The Mysterious Honeybell Gift Box
|Honeybells -- by the boxload.|
When he came home, I told him someone sent him fruit. We opened the box to find no gift card, no sender name (on box or inside). "Someone sent you grapefruit? But we live in Florida," I said.
"Must be Stanley," my husband replied. Stanley is his stepfather, who lives in Pennsylvania. Each year, we send him oranges or something else tropical as a friendly reminder that he has to shovel snow and we don't.
Turns out, they aren't grapefruits at all. The three dozen oversized fruits are Honeybells, a seedless hybrid of Dancy tangerines and Duncan grapefruits. These natural mutants were discovered in 1945 by a farmer who sold the first batch to Ed Cushman, who ran a gift shop and fruit packing plant in West Palm Beach. Cushman started selling the strange fruit, which is harvested only once a year, in December and January.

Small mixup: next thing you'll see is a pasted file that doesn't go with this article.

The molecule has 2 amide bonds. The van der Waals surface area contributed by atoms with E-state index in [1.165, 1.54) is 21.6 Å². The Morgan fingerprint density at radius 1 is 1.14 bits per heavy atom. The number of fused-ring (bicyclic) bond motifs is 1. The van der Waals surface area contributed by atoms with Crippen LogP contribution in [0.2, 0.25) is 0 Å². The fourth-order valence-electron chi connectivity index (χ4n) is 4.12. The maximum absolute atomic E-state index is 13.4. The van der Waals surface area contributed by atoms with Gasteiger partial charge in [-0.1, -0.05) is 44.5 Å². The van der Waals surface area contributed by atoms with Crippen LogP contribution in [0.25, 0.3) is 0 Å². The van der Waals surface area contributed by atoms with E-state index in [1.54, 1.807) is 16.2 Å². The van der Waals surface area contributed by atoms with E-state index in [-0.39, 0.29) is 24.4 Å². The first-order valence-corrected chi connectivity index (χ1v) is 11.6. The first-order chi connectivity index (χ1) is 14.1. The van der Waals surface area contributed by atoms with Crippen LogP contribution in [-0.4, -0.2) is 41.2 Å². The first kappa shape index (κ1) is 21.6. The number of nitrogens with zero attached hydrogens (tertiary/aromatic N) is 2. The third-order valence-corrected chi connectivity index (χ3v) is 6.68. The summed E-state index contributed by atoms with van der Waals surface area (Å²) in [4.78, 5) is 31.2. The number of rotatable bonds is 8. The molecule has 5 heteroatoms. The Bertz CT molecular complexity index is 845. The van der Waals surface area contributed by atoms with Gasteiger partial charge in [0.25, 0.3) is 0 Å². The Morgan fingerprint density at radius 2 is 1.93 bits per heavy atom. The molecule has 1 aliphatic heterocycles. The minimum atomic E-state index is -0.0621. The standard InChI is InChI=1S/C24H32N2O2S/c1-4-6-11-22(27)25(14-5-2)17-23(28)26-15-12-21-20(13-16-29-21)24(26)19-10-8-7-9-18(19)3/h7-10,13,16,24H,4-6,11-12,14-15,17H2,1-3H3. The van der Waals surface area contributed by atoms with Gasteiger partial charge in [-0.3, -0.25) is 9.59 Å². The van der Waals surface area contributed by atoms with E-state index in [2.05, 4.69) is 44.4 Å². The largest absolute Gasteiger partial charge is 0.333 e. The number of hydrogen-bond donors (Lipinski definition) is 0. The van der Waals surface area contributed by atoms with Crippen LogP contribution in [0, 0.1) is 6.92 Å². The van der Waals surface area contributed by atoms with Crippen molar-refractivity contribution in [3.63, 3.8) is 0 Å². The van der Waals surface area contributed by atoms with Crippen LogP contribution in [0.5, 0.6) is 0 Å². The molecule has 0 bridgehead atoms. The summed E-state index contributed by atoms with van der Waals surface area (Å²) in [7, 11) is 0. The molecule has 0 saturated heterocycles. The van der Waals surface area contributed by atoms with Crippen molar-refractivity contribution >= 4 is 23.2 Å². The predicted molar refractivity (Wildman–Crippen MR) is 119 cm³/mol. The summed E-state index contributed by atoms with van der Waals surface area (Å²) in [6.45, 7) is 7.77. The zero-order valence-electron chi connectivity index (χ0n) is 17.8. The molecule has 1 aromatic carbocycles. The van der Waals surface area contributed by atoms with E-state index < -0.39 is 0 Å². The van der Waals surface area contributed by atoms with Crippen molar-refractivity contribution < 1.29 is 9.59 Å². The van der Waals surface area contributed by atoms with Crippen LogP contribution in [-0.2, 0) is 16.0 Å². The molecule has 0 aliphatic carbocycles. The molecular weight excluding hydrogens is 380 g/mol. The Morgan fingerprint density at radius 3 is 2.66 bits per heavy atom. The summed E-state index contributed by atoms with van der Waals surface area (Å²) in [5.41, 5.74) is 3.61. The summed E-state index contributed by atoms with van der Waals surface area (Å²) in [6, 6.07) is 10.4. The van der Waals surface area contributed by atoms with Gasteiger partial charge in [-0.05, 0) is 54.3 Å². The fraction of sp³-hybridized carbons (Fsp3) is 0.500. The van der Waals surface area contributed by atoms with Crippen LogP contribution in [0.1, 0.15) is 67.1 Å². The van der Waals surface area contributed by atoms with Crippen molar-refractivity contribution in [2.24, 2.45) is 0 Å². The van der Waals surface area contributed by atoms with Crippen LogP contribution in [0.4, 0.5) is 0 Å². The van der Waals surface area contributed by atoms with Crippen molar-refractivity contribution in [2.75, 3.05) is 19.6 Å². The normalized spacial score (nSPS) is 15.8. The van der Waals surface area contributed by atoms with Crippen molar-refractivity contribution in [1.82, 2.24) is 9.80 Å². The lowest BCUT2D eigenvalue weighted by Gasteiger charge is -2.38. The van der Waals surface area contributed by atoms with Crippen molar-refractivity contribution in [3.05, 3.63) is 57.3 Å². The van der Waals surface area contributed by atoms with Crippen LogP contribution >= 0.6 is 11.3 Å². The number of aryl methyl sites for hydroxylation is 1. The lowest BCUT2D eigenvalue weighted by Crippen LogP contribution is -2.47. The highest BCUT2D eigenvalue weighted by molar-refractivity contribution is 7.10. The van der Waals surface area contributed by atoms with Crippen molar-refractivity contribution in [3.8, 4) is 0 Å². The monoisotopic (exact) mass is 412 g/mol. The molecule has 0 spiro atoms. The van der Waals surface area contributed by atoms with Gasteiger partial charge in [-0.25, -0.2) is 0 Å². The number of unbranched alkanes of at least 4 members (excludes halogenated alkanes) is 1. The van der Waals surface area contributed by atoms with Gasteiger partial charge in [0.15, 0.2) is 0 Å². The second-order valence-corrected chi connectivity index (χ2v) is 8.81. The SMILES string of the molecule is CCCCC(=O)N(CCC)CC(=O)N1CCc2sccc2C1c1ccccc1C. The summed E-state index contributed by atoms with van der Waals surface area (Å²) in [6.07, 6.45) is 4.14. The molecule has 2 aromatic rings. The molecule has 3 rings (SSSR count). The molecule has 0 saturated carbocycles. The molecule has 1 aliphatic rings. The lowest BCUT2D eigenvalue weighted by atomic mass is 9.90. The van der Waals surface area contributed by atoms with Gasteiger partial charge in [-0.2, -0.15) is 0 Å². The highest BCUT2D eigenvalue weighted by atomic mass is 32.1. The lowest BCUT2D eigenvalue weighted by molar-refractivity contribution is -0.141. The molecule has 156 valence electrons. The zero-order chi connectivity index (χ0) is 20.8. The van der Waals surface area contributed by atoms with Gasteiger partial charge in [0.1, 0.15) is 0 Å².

Although Honeybells are part grapefruit and grafted onto sour orange tree stock, they're extremely sweet, seedless, and juicy. Very, very juicy.
|Hey, that's one juicy fruit!|
The taste is that of an orange on steroids -- and no hint of grapefruit (which actually would have been welcome).
So, we have about two dozen more Honeybells to go. And they're large. If anyone has any suggestions on what to do with them (besides the obvious juicing and eating), please let me know.
Oh, and turns out they weren't a present from my husband's stepfather and the sender remains a mystery. So if you recently gifted our household with a box of Honeybells -- thank you for the mystery fruit!
If you want to try some Honeybells yourself, the Cushman family still sells them from their gift shop in West Palm Beach, or you can order them online. But hurry -- it's already January.
Cushman's, 3325 Forest Hill Blvd., West Palm Beach. Call 561-965-3535.
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